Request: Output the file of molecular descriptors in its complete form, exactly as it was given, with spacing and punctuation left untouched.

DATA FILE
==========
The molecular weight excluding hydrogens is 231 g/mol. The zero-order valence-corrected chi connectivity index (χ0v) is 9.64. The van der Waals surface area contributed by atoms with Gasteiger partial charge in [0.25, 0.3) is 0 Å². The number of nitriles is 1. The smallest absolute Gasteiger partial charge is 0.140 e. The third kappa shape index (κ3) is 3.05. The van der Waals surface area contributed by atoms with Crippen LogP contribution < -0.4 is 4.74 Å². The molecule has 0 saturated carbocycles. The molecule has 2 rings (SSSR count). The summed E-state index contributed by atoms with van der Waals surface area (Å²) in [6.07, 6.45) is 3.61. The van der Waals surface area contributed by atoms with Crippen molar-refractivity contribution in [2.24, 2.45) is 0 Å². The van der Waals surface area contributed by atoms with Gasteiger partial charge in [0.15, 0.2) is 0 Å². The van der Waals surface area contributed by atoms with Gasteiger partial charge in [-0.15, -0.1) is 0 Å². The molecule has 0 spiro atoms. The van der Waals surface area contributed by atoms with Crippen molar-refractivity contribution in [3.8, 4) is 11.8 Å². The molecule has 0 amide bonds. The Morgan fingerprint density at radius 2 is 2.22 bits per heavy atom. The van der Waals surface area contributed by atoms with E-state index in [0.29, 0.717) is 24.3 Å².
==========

The molecular weight excluding hydrogens is 231 g/mol. The zero-order valence-corrected chi connectivity index (χ0v) is 9.64. The van der Waals surface area contributed by atoms with Gasteiger partial charge in [0.25, 0.3) is 0 Å². The number of nitriles is 1. The smallest absolute Gasteiger partial charge is 0.140 e. The third kappa shape index (κ3) is 3.05. The van der Waals surface area contributed by atoms with Crippen LogP contribution < -0.4 is 4.74 Å². The molecule has 0 saturated carbocycles. The molecule has 2 rings (SSSR count). The summed E-state index contributed by atoms with van der Waals surface area (Å²) in [6.07, 6.45) is 3.61. The van der Waals surface area contributed by atoms with Crippen molar-refractivity contribution in [2.24, 2.45) is 0 Å². The van der Waals surface area contributed by atoms with Gasteiger partial charge in [0.15, 0.2) is 0 Å². The van der Waals surface area contributed by atoms with Gasteiger partial charge in [-0.15, -0.1) is 0 Å². The molecule has 0 spiro atoms. The van der Waals surface area contributed by atoms with Crippen molar-refractivity contribution in [3.8, 4) is 11.8 Å². The molecule has 0 amide bonds. The Morgan fingerprint density at radius 2 is 2.22 bits per heavy atom. The van der Waals surface area contributed by atoms with E-state index in [0.29, 0.717) is 24.3 Å².